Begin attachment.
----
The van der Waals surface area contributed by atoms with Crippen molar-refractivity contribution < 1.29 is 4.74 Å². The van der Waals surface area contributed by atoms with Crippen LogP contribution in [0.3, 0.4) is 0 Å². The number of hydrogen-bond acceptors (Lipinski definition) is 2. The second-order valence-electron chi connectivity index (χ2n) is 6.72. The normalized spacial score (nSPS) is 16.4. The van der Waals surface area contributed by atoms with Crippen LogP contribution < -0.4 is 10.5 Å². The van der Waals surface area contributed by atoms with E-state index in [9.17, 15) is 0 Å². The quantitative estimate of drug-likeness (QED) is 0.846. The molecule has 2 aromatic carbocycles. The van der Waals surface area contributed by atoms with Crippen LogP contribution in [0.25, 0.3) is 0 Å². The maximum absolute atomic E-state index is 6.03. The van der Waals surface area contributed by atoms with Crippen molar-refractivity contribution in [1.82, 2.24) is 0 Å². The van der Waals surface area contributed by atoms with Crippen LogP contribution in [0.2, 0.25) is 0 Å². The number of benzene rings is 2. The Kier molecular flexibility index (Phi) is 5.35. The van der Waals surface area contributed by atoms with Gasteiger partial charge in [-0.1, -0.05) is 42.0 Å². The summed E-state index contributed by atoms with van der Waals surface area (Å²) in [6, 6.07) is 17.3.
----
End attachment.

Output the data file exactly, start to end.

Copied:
The van der Waals surface area contributed by atoms with Crippen molar-refractivity contribution < 1.29 is 4.74 Å². The van der Waals surface area contributed by atoms with Crippen LogP contribution in [0.3, 0.4) is 0 Å². The number of hydrogen-bond acceptors (Lipinski definition) is 2. The second-order valence-electron chi connectivity index (χ2n) is 6.72. The normalized spacial score (nSPS) is 16.4. The van der Waals surface area contributed by atoms with Crippen LogP contribution < -0.4 is 10.5 Å². The van der Waals surface area contributed by atoms with E-state index in [9.17, 15) is 0 Å². The quantitative estimate of drug-likeness (QED) is 0.846. The molecule has 2 aromatic carbocycles. The van der Waals surface area contributed by atoms with Crippen LogP contribution in [0.25, 0.3) is 0 Å². The maximum absolute atomic E-state index is 6.03. The van der Waals surface area contributed by atoms with Crippen molar-refractivity contribution in [1.82, 2.24) is 0 Å². The van der Waals surface area contributed by atoms with Crippen LogP contribution in [0.2, 0.25) is 0 Å². The number of benzene rings is 2. The Kier molecular flexibility index (Phi) is 5.35. The van der Waals surface area contributed by atoms with Gasteiger partial charge in [-0.1, -0.05) is 42.0 Å². The summed E-state index contributed by atoms with van der Waals surface area (Å²) in [6, 6.07) is 17.3.